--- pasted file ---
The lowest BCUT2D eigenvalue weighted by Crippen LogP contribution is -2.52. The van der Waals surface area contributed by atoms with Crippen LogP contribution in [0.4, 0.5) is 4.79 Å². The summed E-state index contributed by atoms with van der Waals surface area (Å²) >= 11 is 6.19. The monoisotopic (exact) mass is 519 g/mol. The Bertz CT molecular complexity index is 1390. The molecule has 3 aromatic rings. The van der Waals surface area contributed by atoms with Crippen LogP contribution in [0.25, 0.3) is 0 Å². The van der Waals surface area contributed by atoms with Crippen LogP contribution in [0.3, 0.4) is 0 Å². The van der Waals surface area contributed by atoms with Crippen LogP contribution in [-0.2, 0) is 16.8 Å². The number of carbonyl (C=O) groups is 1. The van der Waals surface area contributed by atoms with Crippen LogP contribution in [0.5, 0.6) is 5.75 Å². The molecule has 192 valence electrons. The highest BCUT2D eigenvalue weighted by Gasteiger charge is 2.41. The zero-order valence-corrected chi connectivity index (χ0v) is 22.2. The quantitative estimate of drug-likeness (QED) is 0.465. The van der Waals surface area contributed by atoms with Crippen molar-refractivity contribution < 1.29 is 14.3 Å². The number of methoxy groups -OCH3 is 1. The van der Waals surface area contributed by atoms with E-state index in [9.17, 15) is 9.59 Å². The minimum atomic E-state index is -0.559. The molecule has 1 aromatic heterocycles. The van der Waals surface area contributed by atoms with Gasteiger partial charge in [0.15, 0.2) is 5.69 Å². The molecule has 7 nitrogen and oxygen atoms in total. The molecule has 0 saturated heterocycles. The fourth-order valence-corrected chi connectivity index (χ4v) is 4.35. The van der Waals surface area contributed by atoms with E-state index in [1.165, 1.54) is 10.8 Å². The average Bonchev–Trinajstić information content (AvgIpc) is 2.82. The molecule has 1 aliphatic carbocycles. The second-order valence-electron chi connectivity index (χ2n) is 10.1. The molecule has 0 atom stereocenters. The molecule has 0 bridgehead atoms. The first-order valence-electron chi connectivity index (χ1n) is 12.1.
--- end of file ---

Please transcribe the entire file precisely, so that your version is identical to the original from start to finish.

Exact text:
The lowest BCUT2D eigenvalue weighted by Crippen LogP contribution is -2.52. The van der Waals surface area contributed by atoms with Crippen LogP contribution in [0.4, 0.5) is 4.79 Å². The summed E-state index contributed by atoms with van der Waals surface area (Å²) >= 11 is 6.19. The monoisotopic (exact) mass is 519 g/mol. The Bertz CT molecular complexity index is 1390. The molecule has 3 aromatic rings. The van der Waals surface area contributed by atoms with Crippen LogP contribution in [0.25, 0.3) is 0 Å². The van der Waals surface area contributed by atoms with Crippen LogP contribution in [0.3, 0.4) is 0 Å². The van der Waals surface area contributed by atoms with Crippen LogP contribution in [-0.2, 0) is 16.8 Å². The number of carbonyl (C=O) groups is 1. The van der Waals surface area contributed by atoms with Crippen LogP contribution in [0.5, 0.6) is 5.75 Å². The molecule has 192 valence electrons. The highest BCUT2D eigenvalue weighted by Gasteiger charge is 2.41. The zero-order valence-corrected chi connectivity index (χ0v) is 22.2. The quantitative estimate of drug-likeness (QED) is 0.465. The van der Waals surface area contributed by atoms with Crippen molar-refractivity contribution < 1.29 is 14.3 Å². The number of methoxy groups -OCH3 is 1. The van der Waals surface area contributed by atoms with E-state index in [9.17, 15) is 9.59 Å². The minimum atomic E-state index is -0.559. The molecule has 1 aromatic heterocycles. The van der Waals surface area contributed by atoms with Gasteiger partial charge in [0.15, 0.2) is 5.69 Å². The molecule has 7 nitrogen and oxygen atoms in total. The molecule has 0 saturated heterocycles. The fourth-order valence-corrected chi connectivity index (χ4v) is 4.35. The van der Waals surface area contributed by atoms with E-state index in [1.165, 1.54) is 10.8 Å². The average Bonchev–Trinajstić information content (AvgIpc) is 2.82. The molecule has 1 aliphatic carbocycles. The second-order valence-electron chi connectivity index (χ2n) is 10.1. The molecule has 0 atom stereocenters. The molecule has 0 bridgehead atoms. The first-order valence-electron chi connectivity index (χ1n) is 12.1.